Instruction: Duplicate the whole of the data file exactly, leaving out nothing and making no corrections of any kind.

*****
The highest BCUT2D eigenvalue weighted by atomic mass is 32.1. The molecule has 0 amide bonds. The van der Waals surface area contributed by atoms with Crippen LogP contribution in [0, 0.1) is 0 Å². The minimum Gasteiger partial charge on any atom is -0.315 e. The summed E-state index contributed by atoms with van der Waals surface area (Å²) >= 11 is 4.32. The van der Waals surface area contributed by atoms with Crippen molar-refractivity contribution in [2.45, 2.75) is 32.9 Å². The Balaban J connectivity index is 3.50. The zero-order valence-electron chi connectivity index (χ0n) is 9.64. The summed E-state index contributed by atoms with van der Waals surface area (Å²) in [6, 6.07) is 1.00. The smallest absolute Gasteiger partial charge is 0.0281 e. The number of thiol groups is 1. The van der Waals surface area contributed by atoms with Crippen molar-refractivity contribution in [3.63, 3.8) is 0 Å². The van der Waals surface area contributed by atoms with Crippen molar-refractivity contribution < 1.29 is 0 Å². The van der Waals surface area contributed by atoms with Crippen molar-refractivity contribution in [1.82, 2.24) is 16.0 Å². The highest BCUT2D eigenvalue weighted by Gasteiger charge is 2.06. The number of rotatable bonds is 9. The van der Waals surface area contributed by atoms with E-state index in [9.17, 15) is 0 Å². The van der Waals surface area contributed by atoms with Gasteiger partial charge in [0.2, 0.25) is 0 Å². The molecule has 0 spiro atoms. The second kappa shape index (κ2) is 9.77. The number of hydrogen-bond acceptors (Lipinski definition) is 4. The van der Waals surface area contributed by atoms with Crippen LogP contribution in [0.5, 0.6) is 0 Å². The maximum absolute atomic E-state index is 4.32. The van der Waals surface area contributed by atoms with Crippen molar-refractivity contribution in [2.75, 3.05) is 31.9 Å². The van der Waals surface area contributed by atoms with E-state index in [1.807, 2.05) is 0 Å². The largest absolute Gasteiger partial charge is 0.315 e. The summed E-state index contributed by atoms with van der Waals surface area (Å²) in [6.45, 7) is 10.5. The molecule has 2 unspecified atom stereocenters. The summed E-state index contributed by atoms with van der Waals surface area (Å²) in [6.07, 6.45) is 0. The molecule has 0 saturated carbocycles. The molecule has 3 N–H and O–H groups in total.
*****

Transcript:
The highest BCUT2D eigenvalue weighted by atomic mass is 32.1. The molecule has 0 amide bonds. The van der Waals surface area contributed by atoms with Crippen LogP contribution in [0, 0.1) is 0 Å². The minimum Gasteiger partial charge on any atom is -0.315 e. The summed E-state index contributed by atoms with van der Waals surface area (Å²) >= 11 is 4.32. The van der Waals surface area contributed by atoms with Crippen molar-refractivity contribution in [2.45, 2.75) is 32.9 Å². The Balaban J connectivity index is 3.50. The zero-order valence-electron chi connectivity index (χ0n) is 9.64. The summed E-state index contributed by atoms with van der Waals surface area (Å²) in [6, 6.07) is 1.00. The smallest absolute Gasteiger partial charge is 0.0281 e. The number of thiol groups is 1. The van der Waals surface area contributed by atoms with Crippen molar-refractivity contribution in [3.63, 3.8) is 0 Å². The van der Waals surface area contributed by atoms with Crippen molar-refractivity contribution < 1.29 is 0 Å². The van der Waals surface area contributed by atoms with Crippen molar-refractivity contribution in [1.82, 2.24) is 16.0 Å². The highest BCUT2D eigenvalue weighted by Gasteiger charge is 2.06. The number of rotatable bonds is 9. The van der Waals surface area contributed by atoms with E-state index in [9.17, 15) is 0 Å². The van der Waals surface area contributed by atoms with Gasteiger partial charge in [0.2, 0.25) is 0 Å². The molecule has 0 spiro atoms. The second kappa shape index (κ2) is 9.77. The number of hydrogen-bond acceptors (Lipinski definition) is 4. The van der Waals surface area contributed by atoms with Crippen LogP contribution in [0.5, 0.6) is 0 Å². The maximum absolute atomic E-state index is 4.32. The van der Waals surface area contributed by atoms with Crippen molar-refractivity contribution in [2.75, 3.05) is 31.9 Å². The van der Waals surface area contributed by atoms with E-state index in [1.807, 2.05) is 0 Å². The largest absolute Gasteiger partial charge is 0.315 e. The summed E-state index contributed by atoms with van der Waals surface area (Å²) in [6.45, 7) is 10.5. The molecule has 2 unspecified atom stereocenters. The summed E-state index contributed by atoms with van der Waals surface area (Å²) in [6.07, 6.45) is 0. The molecule has 0 saturated carbocycles. The molecule has 3 N–H and O–H groups in total.